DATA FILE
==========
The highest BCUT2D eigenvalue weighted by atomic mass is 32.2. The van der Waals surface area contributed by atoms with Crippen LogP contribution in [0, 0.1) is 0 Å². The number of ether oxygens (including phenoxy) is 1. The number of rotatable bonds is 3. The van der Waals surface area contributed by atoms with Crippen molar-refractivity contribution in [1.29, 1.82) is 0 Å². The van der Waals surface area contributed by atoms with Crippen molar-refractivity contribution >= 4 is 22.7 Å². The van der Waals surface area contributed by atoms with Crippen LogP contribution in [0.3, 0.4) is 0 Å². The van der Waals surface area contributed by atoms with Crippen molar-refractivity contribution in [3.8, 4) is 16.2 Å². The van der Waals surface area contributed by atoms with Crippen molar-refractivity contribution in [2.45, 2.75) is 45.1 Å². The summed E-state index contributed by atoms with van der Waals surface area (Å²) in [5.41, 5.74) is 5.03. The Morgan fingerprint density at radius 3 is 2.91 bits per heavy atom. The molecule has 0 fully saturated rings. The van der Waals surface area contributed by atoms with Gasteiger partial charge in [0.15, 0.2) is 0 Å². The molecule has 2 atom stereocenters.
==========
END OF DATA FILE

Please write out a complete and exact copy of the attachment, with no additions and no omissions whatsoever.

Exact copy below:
The highest BCUT2D eigenvalue weighted by atomic mass is 32.2. The van der Waals surface area contributed by atoms with Crippen LogP contribution in [0, 0.1) is 0 Å². The number of ether oxygens (including phenoxy) is 1. The number of rotatable bonds is 3. The van der Waals surface area contributed by atoms with Crippen molar-refractivity contribution in [1.29, 1.82) is 0 Å². The van der Waals surface area contributed by atoms with Crippen molar-refractivity contribution >= 4 is 22.7 Å². The van der Waals surface area contributed by atoms with Crippen LogP contribution in [0.3, 0.4) is 0 Å². The van der Waals surface area contributed by atoms with Crippen molar-refractivity contribution in [3.8, 4) is 16.2 Å². The van der Waals surface area contributed by atoms with Crippen molar-refractivity contribution in [2.45, 2.75) is 45.1 Å². The summed E-state index contributed by atoms with van der Waals surface area (Å²) in [5.41, 5.74) is 5.03. The Morgan fingerprint density at radius 3 is 2.91 bits per heavy atom. The molecule has 0 fully saturated rings. The van der Waals surface area contributed by atoms with Gasteiger partial charge in [0.15, 0.2) is 0 Å². The molecule has 2 atom stereocenters.